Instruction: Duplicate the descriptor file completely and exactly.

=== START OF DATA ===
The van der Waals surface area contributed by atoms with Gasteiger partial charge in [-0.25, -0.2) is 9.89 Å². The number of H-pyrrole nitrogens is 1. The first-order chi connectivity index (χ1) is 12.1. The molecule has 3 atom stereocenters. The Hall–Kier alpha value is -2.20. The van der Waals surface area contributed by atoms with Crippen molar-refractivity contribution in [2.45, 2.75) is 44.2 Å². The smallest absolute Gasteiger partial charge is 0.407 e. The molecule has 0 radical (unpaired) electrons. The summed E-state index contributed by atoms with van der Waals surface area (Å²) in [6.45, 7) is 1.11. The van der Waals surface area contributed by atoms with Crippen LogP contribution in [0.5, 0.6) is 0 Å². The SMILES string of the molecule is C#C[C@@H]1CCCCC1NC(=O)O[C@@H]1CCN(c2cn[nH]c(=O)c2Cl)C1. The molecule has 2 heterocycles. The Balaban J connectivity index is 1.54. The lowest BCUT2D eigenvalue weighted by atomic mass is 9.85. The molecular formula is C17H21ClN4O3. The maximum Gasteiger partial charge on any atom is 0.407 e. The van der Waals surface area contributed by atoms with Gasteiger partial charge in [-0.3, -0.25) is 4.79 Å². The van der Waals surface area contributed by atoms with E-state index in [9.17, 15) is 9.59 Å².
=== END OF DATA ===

The van der Waals surface area contributed by atoms with Gasteiger partial charge in [-0.25, -0.2) is 9.89 Å². The number of H-pyrrole nitrogens is 1. The first-order chi connectivity index (χ1) is 12.1. The molecule has 3 atom stereocenters. The Hall–Kier alpha value is -2.20. The van der Waals surface area contributed by atoms with Crippen molar-refractivity contribution in [2.45, 2.75) is 44.2 Å². The smallest absolute Gasteiger partial charge is 0.407 e. The molecule has 0 radical (unpaired) electrons. The summed E-state index contributed by atoms with van der Waals surface area (Å²) in [6.45, 7) is 1.11. The van der Waals surface area contributed by atoms with Crippen LogP contribution in [0.5, 0.6) is 0 Å². The SMILES string of the molecule is C#C[C@@H]1CCCCC1NC(=O)O[C@@H]1CCN(c2cn[nH]c(=O)c2Cl)C1. The molecule has 2 heterocycles. The Balaban J connectivity index is 1.54. The lowest BCUT2D eigenvalue weighted by atomic mass is 9.85. The molecular formula is C17H21ClN4O3. The maximum Gasteiger partial charge on any atom is 0.407 e. The van der Waals surface area contributed by atoms with Gasteiger partial charge in [-0.3, -0.25) is 4.79 Å². The van der Waals surface area contributed by atoms with E-state index in [9.17, 15) is 9.59 Å².